In the second part of a Shakespeare double bill at Dublin’s Smock Alley Theatre Purple Coat Productions present Hamlet. Hamlet (Katie King) is a young prince who is greeted by the ghost of her (Hamlet is played very well by a woman) recently deceased father. The ghost tells her that he was murdered for his crown by his treacherous brother Claudius (Lee Burnitt); who then went on to marry his widow, and Hamlet’s mother, less than two months later. Hamlet meditates on and attempts to avenge her father’s murder.
An audio-visual introduction sets the scene. It is 1980s Liverpool – birthplace of Purple Coat Productions, where rich and poor live check by jowl and there is a constant feeling of dissatisfaction; a city on the edge. The main way that this theme is carried through the play is in the costumes. Stone washed denim, Doc martens, gold jewellery, shiny leggings and bomber jackets. Purple Coat’s Denmark is a hot bed of lust and incest. The characters are fully fleshed out and little twists are made on their actions. One side effect of this is that in the first half of the play Hamlet is portrayed as being the most sane, sensible and normal character. She does not seem mad or absurd. The world around her is licentious and illegal things happen regularly in the face of the madness around her Hamlet anger and hesitation make sense. This is something which is very rarely achieved on stage but Purple Coat make it look easy.
Ophelia (Paula Lee) is a notoriously tricky rôle to pin down however in this performance Lee was one of the stand-out stars. She managed to make such vague utterances as ‘I know not what to think’ seem clear; language as an act of survival. An added element of danger and intrigue is introduced through her interactions with the men in her life. The audience first see her with her brother Laertes. Soon to leave Denmark, he makes it clear that his interests in Ophelia are not entirely familial. He has a sexual interest in her; forcing his intentions onto her. This is followed by the entrance of Polonius and his famous speech made up of now common sayings and advice, such as ‘neither a borrower or a lender be’. In this production Polonius is not a bumbling, pompous old man. He is terrifying. Going one step further he rapes his own daughter. The scene is so well acted that it seems to fit perfectly with Shakespeare’s text and it adds weight to Ophelia’s language and eventual madness. Further, Claudius has a sinister edge; he is a dangerous man prepared to kill and maim to get what he wants. He is excellently portrayed as being angry, violent, controlling. He is partnered by another difficult to capture female character: Hamlet’s mother Gertrude (Caitlin Clough). Often seem as a sexually incontinent rather stupid woman here she is cocaine snorting young woman who loves her son but seems to be over taken by the events around her. All she has to offer her new husband is her body and comfort; and yet she is played delicately.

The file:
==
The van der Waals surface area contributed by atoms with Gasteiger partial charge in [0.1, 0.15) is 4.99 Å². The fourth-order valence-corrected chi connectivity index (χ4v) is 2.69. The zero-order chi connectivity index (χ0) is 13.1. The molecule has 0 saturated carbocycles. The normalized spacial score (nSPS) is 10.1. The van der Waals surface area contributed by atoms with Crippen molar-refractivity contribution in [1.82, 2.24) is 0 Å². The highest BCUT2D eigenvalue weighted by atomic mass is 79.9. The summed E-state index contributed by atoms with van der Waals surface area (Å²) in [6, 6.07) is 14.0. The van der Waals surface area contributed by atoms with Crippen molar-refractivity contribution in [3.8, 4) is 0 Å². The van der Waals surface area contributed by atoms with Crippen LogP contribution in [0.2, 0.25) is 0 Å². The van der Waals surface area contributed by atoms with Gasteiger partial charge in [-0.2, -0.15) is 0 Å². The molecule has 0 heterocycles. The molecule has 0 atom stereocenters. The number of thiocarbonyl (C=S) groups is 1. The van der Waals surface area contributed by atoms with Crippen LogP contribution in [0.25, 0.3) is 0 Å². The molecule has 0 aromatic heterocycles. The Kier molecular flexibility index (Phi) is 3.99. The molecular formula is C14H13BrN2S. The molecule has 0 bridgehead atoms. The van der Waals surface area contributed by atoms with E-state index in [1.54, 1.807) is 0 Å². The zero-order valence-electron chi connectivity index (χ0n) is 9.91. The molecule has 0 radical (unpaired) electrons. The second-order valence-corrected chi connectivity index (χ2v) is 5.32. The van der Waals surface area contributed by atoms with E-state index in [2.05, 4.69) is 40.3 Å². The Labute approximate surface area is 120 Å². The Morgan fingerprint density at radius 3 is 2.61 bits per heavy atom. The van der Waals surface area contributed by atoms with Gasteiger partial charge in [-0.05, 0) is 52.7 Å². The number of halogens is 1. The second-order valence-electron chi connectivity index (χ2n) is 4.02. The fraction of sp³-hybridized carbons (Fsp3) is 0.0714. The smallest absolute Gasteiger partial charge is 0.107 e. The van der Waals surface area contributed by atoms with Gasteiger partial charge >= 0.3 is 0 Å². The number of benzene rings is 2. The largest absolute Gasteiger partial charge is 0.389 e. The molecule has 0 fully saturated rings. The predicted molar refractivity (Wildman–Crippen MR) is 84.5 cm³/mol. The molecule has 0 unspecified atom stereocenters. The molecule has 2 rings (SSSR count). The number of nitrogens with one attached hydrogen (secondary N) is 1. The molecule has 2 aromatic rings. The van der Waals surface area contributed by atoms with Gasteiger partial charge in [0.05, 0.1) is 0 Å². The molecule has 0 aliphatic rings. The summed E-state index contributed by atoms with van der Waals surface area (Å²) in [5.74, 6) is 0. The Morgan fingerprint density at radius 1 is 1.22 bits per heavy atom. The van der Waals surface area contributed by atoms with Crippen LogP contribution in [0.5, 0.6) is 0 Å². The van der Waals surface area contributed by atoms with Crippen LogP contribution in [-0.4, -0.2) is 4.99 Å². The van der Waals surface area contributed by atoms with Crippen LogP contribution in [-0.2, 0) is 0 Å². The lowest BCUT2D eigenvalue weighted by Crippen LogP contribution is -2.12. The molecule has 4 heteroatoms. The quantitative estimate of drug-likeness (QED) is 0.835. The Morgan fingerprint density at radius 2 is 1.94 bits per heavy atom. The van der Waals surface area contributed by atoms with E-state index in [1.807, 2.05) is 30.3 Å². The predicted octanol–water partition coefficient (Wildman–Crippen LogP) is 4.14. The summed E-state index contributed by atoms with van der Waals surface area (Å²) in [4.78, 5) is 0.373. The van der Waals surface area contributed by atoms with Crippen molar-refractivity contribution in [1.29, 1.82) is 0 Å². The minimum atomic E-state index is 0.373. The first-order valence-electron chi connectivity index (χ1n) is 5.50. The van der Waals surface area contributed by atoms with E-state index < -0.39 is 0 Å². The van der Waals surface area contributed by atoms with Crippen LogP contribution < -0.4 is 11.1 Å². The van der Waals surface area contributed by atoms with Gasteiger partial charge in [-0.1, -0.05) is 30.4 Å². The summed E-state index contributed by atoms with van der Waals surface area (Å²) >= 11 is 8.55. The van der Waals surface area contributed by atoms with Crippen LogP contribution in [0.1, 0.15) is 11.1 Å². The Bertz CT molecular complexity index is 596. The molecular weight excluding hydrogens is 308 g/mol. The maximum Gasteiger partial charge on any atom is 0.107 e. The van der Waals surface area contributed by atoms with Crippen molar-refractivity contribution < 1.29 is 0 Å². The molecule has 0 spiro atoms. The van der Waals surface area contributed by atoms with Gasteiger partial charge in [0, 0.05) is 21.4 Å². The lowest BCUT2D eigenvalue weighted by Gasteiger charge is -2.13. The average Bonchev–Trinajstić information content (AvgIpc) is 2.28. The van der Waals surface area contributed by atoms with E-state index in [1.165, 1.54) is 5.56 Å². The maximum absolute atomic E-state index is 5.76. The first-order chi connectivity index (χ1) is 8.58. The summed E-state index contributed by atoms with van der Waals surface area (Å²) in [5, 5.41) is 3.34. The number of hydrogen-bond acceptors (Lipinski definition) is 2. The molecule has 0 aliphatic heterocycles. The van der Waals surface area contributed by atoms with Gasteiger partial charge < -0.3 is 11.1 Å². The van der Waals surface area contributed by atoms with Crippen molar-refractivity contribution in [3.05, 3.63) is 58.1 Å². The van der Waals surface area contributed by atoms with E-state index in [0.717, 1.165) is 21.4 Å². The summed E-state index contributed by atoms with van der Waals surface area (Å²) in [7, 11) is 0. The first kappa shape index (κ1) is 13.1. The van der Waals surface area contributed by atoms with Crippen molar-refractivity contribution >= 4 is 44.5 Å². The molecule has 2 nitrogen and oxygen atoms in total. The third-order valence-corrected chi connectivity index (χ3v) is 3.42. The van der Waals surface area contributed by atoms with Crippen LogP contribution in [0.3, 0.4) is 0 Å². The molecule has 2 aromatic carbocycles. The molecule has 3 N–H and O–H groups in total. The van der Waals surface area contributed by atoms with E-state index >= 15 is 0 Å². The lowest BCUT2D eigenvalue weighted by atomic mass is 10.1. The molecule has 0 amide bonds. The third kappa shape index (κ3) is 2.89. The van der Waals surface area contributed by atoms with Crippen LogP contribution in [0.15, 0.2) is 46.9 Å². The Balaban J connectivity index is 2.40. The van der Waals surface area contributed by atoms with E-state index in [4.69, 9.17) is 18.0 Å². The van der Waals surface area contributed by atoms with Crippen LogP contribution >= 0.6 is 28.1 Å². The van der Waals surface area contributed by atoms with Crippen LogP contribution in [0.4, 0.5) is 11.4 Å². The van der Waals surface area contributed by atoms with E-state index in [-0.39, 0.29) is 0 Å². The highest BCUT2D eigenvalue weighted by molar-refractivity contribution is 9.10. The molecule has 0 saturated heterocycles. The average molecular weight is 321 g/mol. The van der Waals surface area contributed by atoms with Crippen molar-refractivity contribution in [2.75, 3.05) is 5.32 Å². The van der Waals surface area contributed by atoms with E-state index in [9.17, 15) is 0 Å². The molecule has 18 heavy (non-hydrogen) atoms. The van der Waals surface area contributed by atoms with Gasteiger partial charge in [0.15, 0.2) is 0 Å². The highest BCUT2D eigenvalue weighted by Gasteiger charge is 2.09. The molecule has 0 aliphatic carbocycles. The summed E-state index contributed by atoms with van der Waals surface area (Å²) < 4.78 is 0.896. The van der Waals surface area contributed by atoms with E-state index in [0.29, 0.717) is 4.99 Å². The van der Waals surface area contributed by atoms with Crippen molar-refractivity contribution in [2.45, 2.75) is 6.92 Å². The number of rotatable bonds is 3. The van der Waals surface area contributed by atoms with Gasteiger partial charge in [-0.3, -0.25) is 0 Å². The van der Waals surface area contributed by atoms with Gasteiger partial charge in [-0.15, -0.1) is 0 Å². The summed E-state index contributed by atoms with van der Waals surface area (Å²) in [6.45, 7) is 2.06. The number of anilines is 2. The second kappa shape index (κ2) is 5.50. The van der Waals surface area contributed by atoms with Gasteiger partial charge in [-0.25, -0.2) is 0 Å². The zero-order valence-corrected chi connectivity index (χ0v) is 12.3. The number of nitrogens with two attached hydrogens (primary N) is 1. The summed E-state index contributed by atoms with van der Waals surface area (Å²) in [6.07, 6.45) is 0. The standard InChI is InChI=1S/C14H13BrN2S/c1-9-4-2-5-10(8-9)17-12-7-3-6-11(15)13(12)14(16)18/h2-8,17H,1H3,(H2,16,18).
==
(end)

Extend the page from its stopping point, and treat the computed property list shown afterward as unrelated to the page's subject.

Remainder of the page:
Purple Coat have managed to do something very rare and make the events in one of the world’s best known plays, seem surprising. There is an undercurrent of danger which is electrifying. As the play reached its final act, although many of the audience will know the speech, they will not know what to expect next. This is a rare and fantastic feat that is not likely to be repeated in the near future. This performance will make you see Hamlet anew and is not to be missed on its regrettably short Dublin run.
Photo courtesy of Smock Alley. Runs Until April 11th 2015.